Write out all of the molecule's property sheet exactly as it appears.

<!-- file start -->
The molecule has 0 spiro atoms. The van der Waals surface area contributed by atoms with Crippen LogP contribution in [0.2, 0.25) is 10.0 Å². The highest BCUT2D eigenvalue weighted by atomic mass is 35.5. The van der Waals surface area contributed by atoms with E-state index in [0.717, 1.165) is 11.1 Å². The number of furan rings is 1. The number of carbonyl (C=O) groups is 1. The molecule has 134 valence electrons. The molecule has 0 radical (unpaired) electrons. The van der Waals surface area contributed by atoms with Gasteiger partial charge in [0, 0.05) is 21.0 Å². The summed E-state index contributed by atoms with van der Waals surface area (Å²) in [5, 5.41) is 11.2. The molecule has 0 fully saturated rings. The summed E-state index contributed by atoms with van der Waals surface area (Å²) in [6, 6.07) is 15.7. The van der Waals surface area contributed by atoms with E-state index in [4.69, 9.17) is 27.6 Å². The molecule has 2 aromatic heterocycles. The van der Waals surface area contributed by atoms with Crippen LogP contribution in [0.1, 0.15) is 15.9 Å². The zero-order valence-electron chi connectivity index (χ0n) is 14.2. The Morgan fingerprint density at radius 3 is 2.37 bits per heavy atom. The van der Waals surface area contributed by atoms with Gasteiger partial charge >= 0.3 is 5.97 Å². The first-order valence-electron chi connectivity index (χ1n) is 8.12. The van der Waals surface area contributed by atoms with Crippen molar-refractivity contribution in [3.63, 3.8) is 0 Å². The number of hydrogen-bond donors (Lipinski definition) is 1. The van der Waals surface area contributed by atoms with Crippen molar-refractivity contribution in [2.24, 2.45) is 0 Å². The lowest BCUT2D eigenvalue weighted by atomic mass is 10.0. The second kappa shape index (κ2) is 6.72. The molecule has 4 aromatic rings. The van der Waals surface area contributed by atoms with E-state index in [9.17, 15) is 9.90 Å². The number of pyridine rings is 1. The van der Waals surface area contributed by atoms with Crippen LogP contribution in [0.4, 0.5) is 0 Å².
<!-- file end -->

The molecule has 0 spiro atoms. The van der Waals surface area contributed by atoms with Crippen LogP contribution in [0.2, 0.25) is 10.0 Å². The highest BCUT2D eigenvalue weighted by atomic mass is 35.5. The van der Waals surface area contributed by atoms with E-state index in [0.717, 1.165) is 11.1 Å². The number of furan rings is 1. The number of carbonyl (C=O) groups is 1. The molecule has 134 valence electrons. The molecule has 0 radical (unpaired) electrons. The van der Waals surface area contributed by atoms with Gasteiger partial charge in [0, 0.05) is 21.0 Å². The summed E-state index contributed by atoms with van der Waals surface area (Å²) in [5, 5.41) is 11.2. The molecule has 0 fully saturated rings. The summed E-state index contributed by atoms with van der Waals surface area (Å²) in [6, 6.07) is 15.7. The van der Waals surface area contributed by atoms with E-state index in [4.69, 9.17) is 27.6 Å². The molecule has 2 aromatic heterocycles. The van der Waals surface area contributed by atoms with Crippen LogP contribution in [0.1, 0.15) is 15.9 Å². The zero-order valence-electron chi connectivity index (χ0n) is 14.2. The Morgan fingerprint density at radius 3 is 2.37 bits per heavy atom. The van der Waals surface area contributed by atoms with Gasteiger partial charge >= 0.3 is 5.97 Å². The first-order valence-electron chi connectivity index (χ1n) is 8.12. The van der Waals surface area contributed by atoms with Crippen molar-refractivity contribution in [3.63, 3.8) is 0 Å². The number of hydrogen-bond donors (Lipinski definition) is 1. The van der Waals surface area contributed by atoms with Crippen molar-refractivity contribution in [2.24, 2.45) is 0 Å². The lowest BCUT2D eigenvalue weighted by atomic mass is 10.0. The second kappa shape index (κ2) is 6.72. The molecule has 4 aromatic rings. The van der Waals surface area contributed by atoms with E-state index in [9.17, 15) is 9.90 Å². The number of pyridine rings is 1. The van der Waals surface area contributed by atoms with Crippen LogP contribution in [0.4, 0.5) is 0 Å².